Liangcai Gu

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Small heat-shock proteins (sHsps) of various origins exist commonly as oligomers and exhibit chaperone-like activities in vitro. Hsp16.3, the sHsp from Mycobacterium tuberculosis, was previously shown to exist as a monodisperse nonamer in solution when analyzed by size-exclusion chromatography and electron cryomicroscropy. This study represents part of our(More)
Small heat shock proteins usually exist as oligomers and appear to undergo dynamic dissociation/reassociation, with oligomeric dissociation being a prerequisite for their chaperone activities. However, contradictory cases were also reported that chaperone activities could be enhanced with no change or even increase in oligomeric sizes. Using Hsp16.3 as a(More)
Seven compounds were isolated from Alinia officinarum Hance and were identified as beta-sitoterol, 1,7-diphenyl-5-ol-3-heptone, 1-phenyl-7-(3'-methoxyl-4'-hydroxyl) phenyl-5-ol-3-heptone, glandin, kaempferol-4'-methylether and 3,4-dihydroxylbenzoic acid by IR, 1HNMR, 13CNMR, FAB-MS and EA. Among these compounds, 3,4-dihydroxylbenzoic acid was the first time(More)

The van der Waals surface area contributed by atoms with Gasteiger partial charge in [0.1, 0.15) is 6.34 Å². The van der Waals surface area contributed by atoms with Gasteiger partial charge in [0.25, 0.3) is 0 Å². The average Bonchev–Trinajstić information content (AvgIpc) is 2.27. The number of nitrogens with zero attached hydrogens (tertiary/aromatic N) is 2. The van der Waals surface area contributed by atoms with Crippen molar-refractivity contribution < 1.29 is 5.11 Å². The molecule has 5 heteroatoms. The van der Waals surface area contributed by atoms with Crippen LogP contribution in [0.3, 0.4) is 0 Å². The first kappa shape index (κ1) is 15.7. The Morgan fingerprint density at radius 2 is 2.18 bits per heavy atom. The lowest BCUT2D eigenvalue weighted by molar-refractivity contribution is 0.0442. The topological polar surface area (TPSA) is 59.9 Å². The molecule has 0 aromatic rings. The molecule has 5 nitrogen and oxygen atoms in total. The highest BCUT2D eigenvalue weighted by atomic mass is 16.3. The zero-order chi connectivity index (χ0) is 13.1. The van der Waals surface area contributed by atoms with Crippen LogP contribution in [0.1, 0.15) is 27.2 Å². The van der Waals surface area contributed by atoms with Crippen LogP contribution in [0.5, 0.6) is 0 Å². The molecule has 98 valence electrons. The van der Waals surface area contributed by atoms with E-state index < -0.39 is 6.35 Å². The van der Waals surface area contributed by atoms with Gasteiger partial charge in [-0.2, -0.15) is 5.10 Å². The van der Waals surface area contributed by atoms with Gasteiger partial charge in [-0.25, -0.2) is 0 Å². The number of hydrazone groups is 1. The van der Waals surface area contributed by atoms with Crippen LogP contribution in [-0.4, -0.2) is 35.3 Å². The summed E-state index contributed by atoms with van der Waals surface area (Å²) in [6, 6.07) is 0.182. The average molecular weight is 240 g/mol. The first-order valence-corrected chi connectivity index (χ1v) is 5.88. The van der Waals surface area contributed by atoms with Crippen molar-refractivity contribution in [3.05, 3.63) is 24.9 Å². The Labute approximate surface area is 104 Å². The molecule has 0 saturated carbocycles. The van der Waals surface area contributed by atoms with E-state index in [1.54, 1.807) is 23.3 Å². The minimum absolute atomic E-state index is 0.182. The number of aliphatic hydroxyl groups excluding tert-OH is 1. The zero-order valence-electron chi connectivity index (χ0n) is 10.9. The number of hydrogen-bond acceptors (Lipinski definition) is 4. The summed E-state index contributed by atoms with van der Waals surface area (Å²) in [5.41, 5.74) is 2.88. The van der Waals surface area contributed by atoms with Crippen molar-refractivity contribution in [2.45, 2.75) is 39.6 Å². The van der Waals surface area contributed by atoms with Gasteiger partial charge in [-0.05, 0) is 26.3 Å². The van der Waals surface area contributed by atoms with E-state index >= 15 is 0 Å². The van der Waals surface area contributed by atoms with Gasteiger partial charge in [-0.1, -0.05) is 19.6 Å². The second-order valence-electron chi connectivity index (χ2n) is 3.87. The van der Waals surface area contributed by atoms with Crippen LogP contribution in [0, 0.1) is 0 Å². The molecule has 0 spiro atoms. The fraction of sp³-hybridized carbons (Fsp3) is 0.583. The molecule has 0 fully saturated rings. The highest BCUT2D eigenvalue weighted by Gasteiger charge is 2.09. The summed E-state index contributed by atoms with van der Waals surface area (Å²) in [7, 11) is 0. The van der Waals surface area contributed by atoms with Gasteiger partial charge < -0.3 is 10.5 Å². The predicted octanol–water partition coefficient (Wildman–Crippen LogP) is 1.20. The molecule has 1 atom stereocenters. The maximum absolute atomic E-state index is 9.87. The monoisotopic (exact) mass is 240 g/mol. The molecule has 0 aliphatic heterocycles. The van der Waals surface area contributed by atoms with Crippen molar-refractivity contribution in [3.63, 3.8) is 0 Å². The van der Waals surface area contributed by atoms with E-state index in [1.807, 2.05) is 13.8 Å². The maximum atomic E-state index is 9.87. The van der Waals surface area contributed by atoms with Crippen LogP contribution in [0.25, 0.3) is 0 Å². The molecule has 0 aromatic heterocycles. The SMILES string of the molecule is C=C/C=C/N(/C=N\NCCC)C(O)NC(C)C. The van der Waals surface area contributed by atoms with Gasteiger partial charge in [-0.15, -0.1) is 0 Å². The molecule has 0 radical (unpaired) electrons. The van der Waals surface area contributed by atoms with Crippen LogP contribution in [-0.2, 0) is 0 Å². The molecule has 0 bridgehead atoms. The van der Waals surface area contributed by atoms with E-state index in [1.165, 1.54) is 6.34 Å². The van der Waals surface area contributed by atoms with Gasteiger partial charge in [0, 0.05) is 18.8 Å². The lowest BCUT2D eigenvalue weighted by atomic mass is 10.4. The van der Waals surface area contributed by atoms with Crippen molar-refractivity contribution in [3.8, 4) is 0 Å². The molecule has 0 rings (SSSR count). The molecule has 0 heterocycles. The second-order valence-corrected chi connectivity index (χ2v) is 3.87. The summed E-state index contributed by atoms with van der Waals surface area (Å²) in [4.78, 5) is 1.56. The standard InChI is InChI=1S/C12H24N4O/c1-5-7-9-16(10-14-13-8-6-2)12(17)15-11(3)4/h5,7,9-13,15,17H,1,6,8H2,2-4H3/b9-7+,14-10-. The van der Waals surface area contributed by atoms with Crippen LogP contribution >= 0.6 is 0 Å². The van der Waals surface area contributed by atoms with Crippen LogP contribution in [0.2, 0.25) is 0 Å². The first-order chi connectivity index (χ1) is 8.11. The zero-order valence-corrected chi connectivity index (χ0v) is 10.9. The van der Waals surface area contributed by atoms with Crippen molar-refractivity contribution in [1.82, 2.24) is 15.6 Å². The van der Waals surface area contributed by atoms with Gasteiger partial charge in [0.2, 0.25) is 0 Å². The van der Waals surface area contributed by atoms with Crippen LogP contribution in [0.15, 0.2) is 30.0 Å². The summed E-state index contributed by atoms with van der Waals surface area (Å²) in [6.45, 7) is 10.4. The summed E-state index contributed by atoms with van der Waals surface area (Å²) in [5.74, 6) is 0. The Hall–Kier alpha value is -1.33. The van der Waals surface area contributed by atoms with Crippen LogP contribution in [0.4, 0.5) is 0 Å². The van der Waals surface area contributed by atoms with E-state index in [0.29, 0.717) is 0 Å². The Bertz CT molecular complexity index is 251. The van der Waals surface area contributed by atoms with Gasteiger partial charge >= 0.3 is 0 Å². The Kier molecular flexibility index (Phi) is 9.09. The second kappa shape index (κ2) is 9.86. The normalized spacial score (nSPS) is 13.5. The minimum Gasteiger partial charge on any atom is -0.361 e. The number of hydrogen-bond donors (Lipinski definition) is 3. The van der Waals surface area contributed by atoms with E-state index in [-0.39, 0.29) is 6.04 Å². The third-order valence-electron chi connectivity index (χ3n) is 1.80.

Hsp16.3, a small heat shock protein from Mycobacterium tuberculosis proposed to form specific trimer-of-trimers structures, acts as a molecular chaperone in vitro. The assembly and re-assembly mechanisms of this oligomeric protein were studied and compared using in vitro transcription/translation and denaturization/renaturization systems. Analysis using a(More)
Citation: Chang ZY, Gu LC. Is the mission to identify all the human proteins achievable?—Commenting on the human proteome draft maps. Unveiling the structure and function of all the proteins a human body produces is undoubtedly a key task for us to better understand ourselves. Although a mission difficult to achieve, this apparently becomes more feasible(More)
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